Inflow at Ssangyongmun Gate During the Goryeo Dynasty and Its Identity

고려시대 쌍룡문경(雙龍紋鏡) 유입(流入)과 독자성(獨自性)

Choi, Juyeon
최주연

  • Received : 2019.03.25
  • Accepted : 2019.05.07
  • Published : 2019.06.30

Abstract

The dragon is an imaginary animal that appears in the legends and myths of the Orient and the West. While dragons have mostly been portrayed as aggressive and as bad omens in the West, in the Orient, as they symbolize the emperor or have an auspicious meaning, dragons signify a positive meaning. In addition, as the dragon symbolizes the emperor and its type has been diversified considering it as a divine object that controls water, people have tried to express it as a figure. The records related to dragons in the Goryeo dynasty appeared with diverse topics in 'History of Goryeo' and are generally contents related to founding myths, rituals for rain, and Shinii (神異), etc. The founding myth emphasizes the legality of the Goryeo dynasty through the dragon, and this influenced the formation of the dragon's descendants. In addition, the ability to control water, which is a characteristic of the dragon, was symbolized as an earth dragon related to the rainmaking ritual, i.e., wishing for rain during times of drought. Since the dragon was the symbol of the royal family, the use of the dragon by common people was strictly restricted. Furthermore, the association of a bronze dragon mirror with the royal family is hard to be excluded. The type and quantity of bronze double dragon mirrors discovered to have existed during the Goryeo dynasty is great, and the production and the distribution of bronze mirrors with double dragons seem to have been more active compared to other bronze mirrors, as bronze mirrors with double dragons produced during Goryeo and bronze mirrors originating in China were mixed. Therefore, in this article, the characteristics of diverse bronze mirrors from the 10th century to the 14th century in China were examined. It seems that the master craftsmen who produced bronze mirrors with double dragons during the Goryeo dynasty were influenced by Chinese composition patterns when making the mirrors. Because there were many cases where a bronze mirror's country of origin could not easily be determined, in order to identify the differences between bronze double dragon mirrors produced during the Goryeo dynasty and bronze mirrors produced in China, meticulous analysis was required. Thus, to ascertain that Goryeo mirrors were not imitations of bronze mirrors with double dragons originating in China but produced independently, the mirrors were examined using the bronze double dragon mirror type classification system existing in our country. Bronze mirrors with double dragons are classified into three types: Type I, which has the style of the Yao dynasty, includes the greatest proportion; however, despite there being only a small quantity for comparison, Types II and III were selected for the analysis of the bronze mirrors with double dragons made in Goryeo because they have unique composition patterns. As mentioned above, distinguishing bronze mirrors made during Goryeo from bronze mirrors made in China is challenging because Goryeo bronze mirrors were made under the influence of China. Among them, since the manufacturing place of the bronze mirrors with double dragons found at the nine-story stone pagoda in Woljeongsa Temple in Pyeongchang is questionable and the composition pattern of the bronze mirror is hard to find on bronze mirrors with double dragons made in China, the manufacturing place of those bronze mirrors were examined. These bronze mirrors with double dragons were considered as bronze mirrors with double dragons made during the Goryeo dynasty adopting the Yao dynasty style composition pattern as aspects of the composition pattern belonged to Type I, and the detailed combination of patterns is hard to find in mirrors produced in China.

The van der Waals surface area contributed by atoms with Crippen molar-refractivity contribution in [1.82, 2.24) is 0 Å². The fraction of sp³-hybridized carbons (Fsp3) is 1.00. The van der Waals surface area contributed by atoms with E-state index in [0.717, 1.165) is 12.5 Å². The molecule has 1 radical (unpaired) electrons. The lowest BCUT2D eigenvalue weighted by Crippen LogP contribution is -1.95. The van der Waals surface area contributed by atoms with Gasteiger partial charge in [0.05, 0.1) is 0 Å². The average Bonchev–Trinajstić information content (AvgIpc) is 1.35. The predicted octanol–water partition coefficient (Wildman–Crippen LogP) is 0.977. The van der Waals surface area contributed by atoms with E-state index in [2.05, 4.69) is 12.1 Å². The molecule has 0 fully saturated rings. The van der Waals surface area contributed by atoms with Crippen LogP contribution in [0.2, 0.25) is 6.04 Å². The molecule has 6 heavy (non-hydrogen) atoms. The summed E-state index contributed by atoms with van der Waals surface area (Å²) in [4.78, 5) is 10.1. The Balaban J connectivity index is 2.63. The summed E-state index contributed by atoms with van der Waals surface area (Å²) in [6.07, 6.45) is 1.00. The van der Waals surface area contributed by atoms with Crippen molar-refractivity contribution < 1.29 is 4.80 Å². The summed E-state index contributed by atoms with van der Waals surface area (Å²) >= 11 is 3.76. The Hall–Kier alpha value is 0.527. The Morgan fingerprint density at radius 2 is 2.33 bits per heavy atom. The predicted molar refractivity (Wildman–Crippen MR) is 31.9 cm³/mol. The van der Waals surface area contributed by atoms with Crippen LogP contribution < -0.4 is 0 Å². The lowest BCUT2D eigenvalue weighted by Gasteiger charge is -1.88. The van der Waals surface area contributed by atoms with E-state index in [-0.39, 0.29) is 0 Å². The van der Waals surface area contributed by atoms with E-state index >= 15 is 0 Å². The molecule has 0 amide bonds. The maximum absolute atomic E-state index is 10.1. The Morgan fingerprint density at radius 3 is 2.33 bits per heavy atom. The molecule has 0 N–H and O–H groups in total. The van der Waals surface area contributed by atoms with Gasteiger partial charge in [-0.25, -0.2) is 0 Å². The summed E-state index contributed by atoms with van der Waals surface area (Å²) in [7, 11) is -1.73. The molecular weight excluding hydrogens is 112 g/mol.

Keywords

dragon;double dragon pattern;Goryeo;identity;Woljeongsa Temple